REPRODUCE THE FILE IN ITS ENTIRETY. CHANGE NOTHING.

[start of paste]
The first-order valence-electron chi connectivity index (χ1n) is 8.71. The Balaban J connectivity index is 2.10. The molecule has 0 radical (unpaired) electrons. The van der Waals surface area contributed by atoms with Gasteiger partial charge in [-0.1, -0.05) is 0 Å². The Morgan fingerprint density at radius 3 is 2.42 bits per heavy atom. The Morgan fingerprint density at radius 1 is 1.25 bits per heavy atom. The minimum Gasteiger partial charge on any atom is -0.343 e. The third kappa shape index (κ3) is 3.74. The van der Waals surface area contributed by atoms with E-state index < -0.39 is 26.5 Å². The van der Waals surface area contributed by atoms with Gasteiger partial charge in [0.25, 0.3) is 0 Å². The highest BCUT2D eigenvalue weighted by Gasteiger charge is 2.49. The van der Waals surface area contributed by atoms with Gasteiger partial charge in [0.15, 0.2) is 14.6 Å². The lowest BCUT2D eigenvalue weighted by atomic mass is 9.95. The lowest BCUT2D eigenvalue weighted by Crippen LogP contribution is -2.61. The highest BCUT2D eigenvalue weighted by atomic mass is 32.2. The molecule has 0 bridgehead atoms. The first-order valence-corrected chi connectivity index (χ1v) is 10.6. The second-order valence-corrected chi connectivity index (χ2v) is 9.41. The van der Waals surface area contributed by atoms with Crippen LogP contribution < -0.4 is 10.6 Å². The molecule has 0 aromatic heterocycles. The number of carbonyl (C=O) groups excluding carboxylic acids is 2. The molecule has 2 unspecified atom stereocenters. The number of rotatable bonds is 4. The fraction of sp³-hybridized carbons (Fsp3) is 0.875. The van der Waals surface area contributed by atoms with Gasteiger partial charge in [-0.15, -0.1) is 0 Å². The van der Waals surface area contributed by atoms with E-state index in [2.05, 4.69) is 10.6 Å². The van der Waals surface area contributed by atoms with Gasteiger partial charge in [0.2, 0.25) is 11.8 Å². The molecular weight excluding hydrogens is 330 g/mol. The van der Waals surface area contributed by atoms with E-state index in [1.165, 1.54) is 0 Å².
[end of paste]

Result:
The first-order valence-electron chi connectivity index (χ1n) is 8.71. The Balaban J connectivity index is 2.10. The molecule has 0 radical (unpaired) electrons. The van der Waals surface area contributed by atoms with Gasteiger partial charge in [-0.1, -0.05) is 0 Å². The Morgan fingerprint density at radius 3 is 2.42 bits per heavy atom. The Morgan fingerprint density at radius 1 is 1.25 bits per heavy atom. The minimum Gasteiger partial charge on any atom is -0.343 e. The third kappa shape index (κ3) is 3.74. The van der Waals surface area contributed by atoms with E-state index < -0.39 is 26.5 Å². The van der Waals surface area contributed by atoms with Gasteiger partial charge in [0.25, 0.3) is 0 Å². The highest BCUT2D eigenvalue weighted by Gasteiger charge is 2.49. The van der Waals surface area contributed by atoms with Gasteiger partial charge in [0.15, 0.2) is 14.6 Å². The lowest BCUT2D eigenvalue weighted by atomic mass is 9.95. The lowest BCUT2D eigenvalue weighted by Crippen LogP contribution is -2.61. The highest BCUT2D eigenvalue weighted by atomic mass is 32.2. The molecule has 0 bridgehead atoms. The first-order valence-corrected chi connectivity index (χ1v) is 10.6. The second-order valence-corrected chi connectivity index (χ2v) is 9.41. The van der Waals surface area contributed by atoms with Crippen LogP contribution < -0.4 is 10.6 Å². The molecule has 0 aromatic heterocycles. The number of carbonyl (C=O) groups excluding carboxylic acids is 2. The molecule has 2 unspecified atom stereocenters. The number of rotatable bonds is 4. The fraction of sp³-hybridized carbons (Fsp3) is 0.875. The van der Waals surface area contributed by atoms with Gasteiger partial charge in [-0.15, -0.1) is 0 Å². The van der Waals surface area contributed by atoms with E-state index in [2.05, 4.69) is 10.6 Å². The van der Waals surface area contributed by atoms with Gasteiger partial charge in [0.2, 0.25) is 11.8 Å². The molecular weight excluding hydrogens is 330 g/mol. The van der Waals surface area contributed by atoms with E-state index in [1.165, 1.54) is 0 Å².